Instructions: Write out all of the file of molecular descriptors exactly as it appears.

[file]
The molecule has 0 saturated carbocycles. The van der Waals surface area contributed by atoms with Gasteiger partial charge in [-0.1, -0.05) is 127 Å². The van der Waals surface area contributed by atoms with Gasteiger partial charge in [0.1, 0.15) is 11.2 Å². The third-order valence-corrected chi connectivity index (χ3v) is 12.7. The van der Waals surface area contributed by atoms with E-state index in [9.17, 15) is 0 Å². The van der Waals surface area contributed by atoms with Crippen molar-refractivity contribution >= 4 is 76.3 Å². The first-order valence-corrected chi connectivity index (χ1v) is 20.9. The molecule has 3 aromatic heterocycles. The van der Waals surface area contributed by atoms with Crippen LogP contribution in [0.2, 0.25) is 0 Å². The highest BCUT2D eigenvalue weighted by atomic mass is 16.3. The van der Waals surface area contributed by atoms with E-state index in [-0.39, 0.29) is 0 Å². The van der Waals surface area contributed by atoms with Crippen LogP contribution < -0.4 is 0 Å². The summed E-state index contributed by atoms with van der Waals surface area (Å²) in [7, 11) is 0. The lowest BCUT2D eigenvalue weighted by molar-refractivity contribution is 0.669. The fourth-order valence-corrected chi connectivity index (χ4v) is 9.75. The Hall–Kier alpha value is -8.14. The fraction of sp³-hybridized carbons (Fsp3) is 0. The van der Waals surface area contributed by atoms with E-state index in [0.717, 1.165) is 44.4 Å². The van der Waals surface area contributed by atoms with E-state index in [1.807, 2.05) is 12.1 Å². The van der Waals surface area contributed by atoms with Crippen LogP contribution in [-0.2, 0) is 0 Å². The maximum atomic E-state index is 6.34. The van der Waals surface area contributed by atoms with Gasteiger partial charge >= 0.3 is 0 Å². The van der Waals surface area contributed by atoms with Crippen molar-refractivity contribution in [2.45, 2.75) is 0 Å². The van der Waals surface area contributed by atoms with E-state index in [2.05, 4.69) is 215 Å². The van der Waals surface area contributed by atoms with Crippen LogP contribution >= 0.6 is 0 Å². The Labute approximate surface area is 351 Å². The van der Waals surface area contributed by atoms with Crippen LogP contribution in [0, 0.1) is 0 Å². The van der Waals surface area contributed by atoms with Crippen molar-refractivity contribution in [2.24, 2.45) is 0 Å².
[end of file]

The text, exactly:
The molecule has 0 saturated carbocycles. The van der Waals surface area contributed by atoms with Gasteiger partial charge in [-0.1, -0.05) is 127 Å². The van der Waals surface area contributed by atoms with Gasteiger partial charge in [0.1, 0.15) is 11.2 Å². The third-order valence-corrected chi connectivity index (χ3v) is 12.7. The van der Waals surface area contributed by atoms with E-state index in [9.17, 15) is 0 Å². The van der Waals surface area contributed by atoms with Crippen molar-refractivity contribution >= 4 is 76.3 Å². The first-order valence-corrected chi connectivity index (χ1v) is 20.9. The molecule has 3 aromatic heterocycles. The van der Waals surface area contributed by atoms with Crippen LogP contribution in [0.2, 0.25) is 0 Å². The highest BCUT2D eigenvalue weighted by atomic mass is 16.3. The van der Waals surface area contributed by atoms with E-state index in [-0.39, 0.29) is 0 Å². The van der Waals surface area contributed by atoms with Crippen LogP contribution < -0.4 is 0 Å². The summed E-state index contributed by atoms with van der Waals surface area (Å²) in [7, 11) is 0. The lowest BCUT2D eigenvalue weighted by molar-refractivity contribution is 0.669. The fourth-order valence-corrected chi connectivity index (χ4v) is 9.75. The Hall–Kier alpha value is -8.14. The fraction of sp³-hybridized carbons (Fsp3) is 0. The van der Waals surface area contributed by atoms with E-state index in [0.717, 1.165) is 44.4 Å². The van der Waals surface area contributed by atoms with E-state index in [1.807, 2.05) is 12.1 Å². The van der Waals surface area contributed by atoms with Crippen LogP contribution in [-0.2, 0) is 0 Å². The maximum atomic E-state index is 6.34. The van der Waals surface area contributed by atoms with Gasteiger partial charge >= 0.3 is 0 Å². The van der Waals surface area contributed by atoms with Crippen molar-refractivity contribution in [2.45, 2.75) is 0 Å². The van der Waals surface area contributed by atoms with E-state index in [2.05, 4.69) is 215 Å². The van der Waals surface area contributed by atoms with Crippen LogP contribution >= 0.6 is 0 Å². The Labute approximate surface area is 351 Å². The van der Waals surface area contributed by atoms with Crippen LogP contribution in [0, 0.1) is 0 Å². The van der Waals surface area contributed by atoms with Crippen molar-refractivity contribution in [2.24, 2.45) is 0 Å².